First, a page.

Ballot question on Eagle’s river park headed to voters
EAGLE — The town of Eagle’s ballot request for a sales tax to fund a river park plan is now bigger and longer.
But in terms of average annual cost to residents, additional review revealed the proposal is actually cheaper than originally thought.
Tuesday night, the Eagle Town Board approved ballot language for the April 5 election that will present the river park funding plan to voters. The ballot question is long, something that Colorado voters have become accustomed after more than a decade of Taxpayer Bill of Rights regulations. But the key points of the ballot question are:
• A 0.5 percent rate sales tax increase (or five cents on each $10 purchase).
• A debt increase of $5.2 million — in the form of revenue bonds — which will be repaid by the sales tax increase.
• A maximum 30-year term for the revenue bonds.
• A maximum repayment amount of $9.9 million.
What does it mean?
The ballot question features big numbers and conservative estimates. For instance, the question notes that the maximum net effective interest rate for the new debt will not exceed 5.1 percent. However, in reality based on current conditions, that interest rate is more likely to be in the 3.6 percent range.
“There are a lot of moving parts in all these equations,” said Ken Marchetti, a financial consultant for the town.
Marchetti noted that the average voter is more likely to hone in on a much more straightforward question: How much is this going to cost me? Original estimates indicated the cost would be about $97 per household annually. Revised figures show that the cost will be closer to $30 to $50 per year.
When they first considered the sales tax bond issue, members of the town board indicated a preference for a 20-year term. However, after more study they decided 30-year bonds, with provisions allowing early pay-off, would be a better option.
Members noted that the longer term of the bonds ensure that future residents, who will receive the benefit of the planned improvements, will also have a stake in paying for them.
Town board member Kevin Brubeck agreed with that reasoning, but noted the early pay-back option is a critical part of the deal.
“I don’t think our neighbors down the road in Gypsum got enough credit for paying off their recreation center debt early,” he said.
Not to exceed
As they crafted the ballot language, the Eagle Town Board members took special care not to repeat a previous mistake. TABOR rules require that the ballot question begin by stating “Shall the town of Eagle taxes be increased by …” followed by an actual dollar amount and then concluded with the phrase “in the first full fiscal year.” Every ballot question in the state has to follow the same format and that means every time a governing body goes to the voters for a tax increase, an estimate is made. The last time the town made an estimate in a ballot question, they estimated too low.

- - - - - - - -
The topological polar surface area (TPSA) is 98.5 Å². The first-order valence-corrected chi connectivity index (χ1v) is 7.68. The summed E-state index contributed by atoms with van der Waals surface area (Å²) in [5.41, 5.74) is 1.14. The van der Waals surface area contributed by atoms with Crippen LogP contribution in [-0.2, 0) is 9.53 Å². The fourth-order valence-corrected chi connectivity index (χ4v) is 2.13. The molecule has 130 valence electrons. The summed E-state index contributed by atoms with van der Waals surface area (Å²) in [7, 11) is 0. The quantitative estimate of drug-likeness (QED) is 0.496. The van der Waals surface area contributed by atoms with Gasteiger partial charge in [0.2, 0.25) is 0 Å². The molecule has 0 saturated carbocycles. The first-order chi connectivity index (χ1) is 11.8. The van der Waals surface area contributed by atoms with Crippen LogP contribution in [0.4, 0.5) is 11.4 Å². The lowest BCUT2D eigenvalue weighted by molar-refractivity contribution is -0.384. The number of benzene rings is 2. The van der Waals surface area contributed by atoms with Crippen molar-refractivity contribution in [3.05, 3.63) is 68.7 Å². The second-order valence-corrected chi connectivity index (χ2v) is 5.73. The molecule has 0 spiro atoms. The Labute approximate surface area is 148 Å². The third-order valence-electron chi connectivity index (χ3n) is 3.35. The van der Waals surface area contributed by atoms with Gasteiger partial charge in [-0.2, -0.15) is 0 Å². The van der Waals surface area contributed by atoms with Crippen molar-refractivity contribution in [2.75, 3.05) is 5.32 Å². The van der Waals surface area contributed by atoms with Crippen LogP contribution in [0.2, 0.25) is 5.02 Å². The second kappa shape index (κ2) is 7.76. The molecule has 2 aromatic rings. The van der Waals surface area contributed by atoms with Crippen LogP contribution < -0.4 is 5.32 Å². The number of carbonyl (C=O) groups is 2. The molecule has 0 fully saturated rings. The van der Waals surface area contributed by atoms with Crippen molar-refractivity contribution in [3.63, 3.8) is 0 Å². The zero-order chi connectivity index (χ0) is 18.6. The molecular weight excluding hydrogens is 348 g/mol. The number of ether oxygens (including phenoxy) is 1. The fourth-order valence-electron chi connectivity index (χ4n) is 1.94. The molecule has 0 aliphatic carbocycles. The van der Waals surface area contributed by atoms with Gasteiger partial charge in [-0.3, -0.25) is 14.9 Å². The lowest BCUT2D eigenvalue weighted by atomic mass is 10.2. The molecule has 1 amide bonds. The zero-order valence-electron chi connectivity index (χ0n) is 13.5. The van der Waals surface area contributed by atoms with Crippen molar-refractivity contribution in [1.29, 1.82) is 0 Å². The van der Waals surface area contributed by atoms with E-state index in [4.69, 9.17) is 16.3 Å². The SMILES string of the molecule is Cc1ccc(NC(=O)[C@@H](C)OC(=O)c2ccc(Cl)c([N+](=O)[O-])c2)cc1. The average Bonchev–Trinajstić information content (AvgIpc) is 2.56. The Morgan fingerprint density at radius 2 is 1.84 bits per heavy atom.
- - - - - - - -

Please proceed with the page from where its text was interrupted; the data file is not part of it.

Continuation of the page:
When the town’s voters approved an up to $5 per transaction occupation tax on retail marijuana, the ballot question estimated $50,000 for revenues collected during the first full fiscal year. But when collections actually commenced, that estimate proved to be too low and on Nov. 3, 2014, the town had to cut off collections of the tax for the remainder of the year to resolve the issue.
The town board decided to take a chance on losing some political points in favor of losing actual dollars and set the estimated collection at $549,000 rather than a figure of $470,000 as originally proposed.
“My two cents is that we have been too conservative,” said town board member Sarah Baker. She argued that voters will be making a decision based on the sales tax percentage increase, not the estimate contained in the first sentence of the ballot question.
“It’s a balance, politically, because you don’t want to scare people away,” said town attorney Ed Sands.
“You are faced with a board that has seen this happen, so we are kind of sensitive on the topic,” said Mayor Yuri Kostick.
Town board members agreed the increase estimate isn’t the biggest issue regarding the measure’s changes at the polls. They noted a robust education campaign will be needed to make sure people understand the larger issue, not just the ballot wording.
“The best thing that can happen is for people to make an informed decision,” said Kostick. “All right folks, now it’s in the voters’ hands.”
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